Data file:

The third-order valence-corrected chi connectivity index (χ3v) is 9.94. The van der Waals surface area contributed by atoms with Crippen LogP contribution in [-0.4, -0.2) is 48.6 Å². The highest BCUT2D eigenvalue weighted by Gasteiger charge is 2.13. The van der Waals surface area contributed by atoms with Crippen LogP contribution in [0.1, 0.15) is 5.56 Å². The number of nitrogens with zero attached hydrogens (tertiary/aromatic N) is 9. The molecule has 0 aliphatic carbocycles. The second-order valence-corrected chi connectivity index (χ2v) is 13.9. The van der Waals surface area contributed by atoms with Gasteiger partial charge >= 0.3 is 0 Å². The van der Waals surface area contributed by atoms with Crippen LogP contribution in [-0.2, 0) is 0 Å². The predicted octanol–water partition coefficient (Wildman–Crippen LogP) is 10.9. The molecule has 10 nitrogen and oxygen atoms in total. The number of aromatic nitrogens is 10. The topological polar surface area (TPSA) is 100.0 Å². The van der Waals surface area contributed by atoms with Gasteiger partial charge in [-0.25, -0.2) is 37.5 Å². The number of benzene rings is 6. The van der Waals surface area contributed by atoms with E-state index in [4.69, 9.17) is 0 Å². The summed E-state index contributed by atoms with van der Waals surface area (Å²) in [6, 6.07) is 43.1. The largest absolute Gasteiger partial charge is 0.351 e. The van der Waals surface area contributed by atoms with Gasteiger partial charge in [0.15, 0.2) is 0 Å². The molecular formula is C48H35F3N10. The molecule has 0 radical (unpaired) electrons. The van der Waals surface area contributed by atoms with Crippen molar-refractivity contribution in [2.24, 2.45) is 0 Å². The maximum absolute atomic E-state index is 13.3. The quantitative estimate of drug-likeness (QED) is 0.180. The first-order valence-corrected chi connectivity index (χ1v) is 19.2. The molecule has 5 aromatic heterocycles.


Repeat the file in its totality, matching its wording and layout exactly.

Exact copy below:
The third-order valence-corrected chi connectivity index (χ3v) is 9.94. The van der Waals surface area contributed by atoms with Crippen LogP contribution in [-0.4, -0.2) is 48.6 Å². The highest BCUT2D eigenvalue weighted by Gasteiger charge is 2.13. The van der Waals surface area contributed by atoms with Crippen LogP contribution in [0.1, 0.15) is 5.56 Å². The number of nitrogens with zero attached hydrogens (tertiary/aromatic N) is 9. The molecule has 0 aliphatic carbocycles. The second-order valence-corrected chi connectivity index (χ2v) is 13.9. The van der Waals surface area contributed by atoms with Gasteiger partial charge >= 0.3 is 0 Å². The van der Waals surface area contributed by atoms with Crippen LogP contribution in [-0.2, 0) is 0 Å². The predicted octanol–water partition coefficient (Wildman–Crippen LogP) is 10.9. The molecule has 10 nitrogen and oxygen atoms in total. The number of aromatic nitrogens is 10. The topological polar surface area (TPSA) is 100.0 Å². The van der Waals surface area contributed by atoms with Gasteiger partial charge in [-0.25, -0.2) is 37.5 Å². The number of benzene rings is 6. The van der Waals surface area contributed by atoms with E-state index in [4.69, 9.17) is 0 Å². The summed E-state index contributed by atoms with van der Waals surface area (Å²) in [6, 6.07) is 43.1. The largest absolute Gasteiger partial charge is 0.351 e. The van der Waals surface area contributed by atoms with Gasteiger partial charge in [0.15, 0.2) is 0 Å². The molecular formula is C48H35F3N10. The molecule has 0 radical (unpaired) electrons. The van der Waals surface area contributed by atoms with Crippen molar-refractivity contribution in [2.24, 2.45) is 0 Å². The maximum absolute atomic E-state index is 13.3. The quantitative estimate of drug-likeness (QED) is 0.180. The first-order valence-corrected chi connectivity index (χ1v) is 19.2. The molecule has 5 aromatic heterocycles.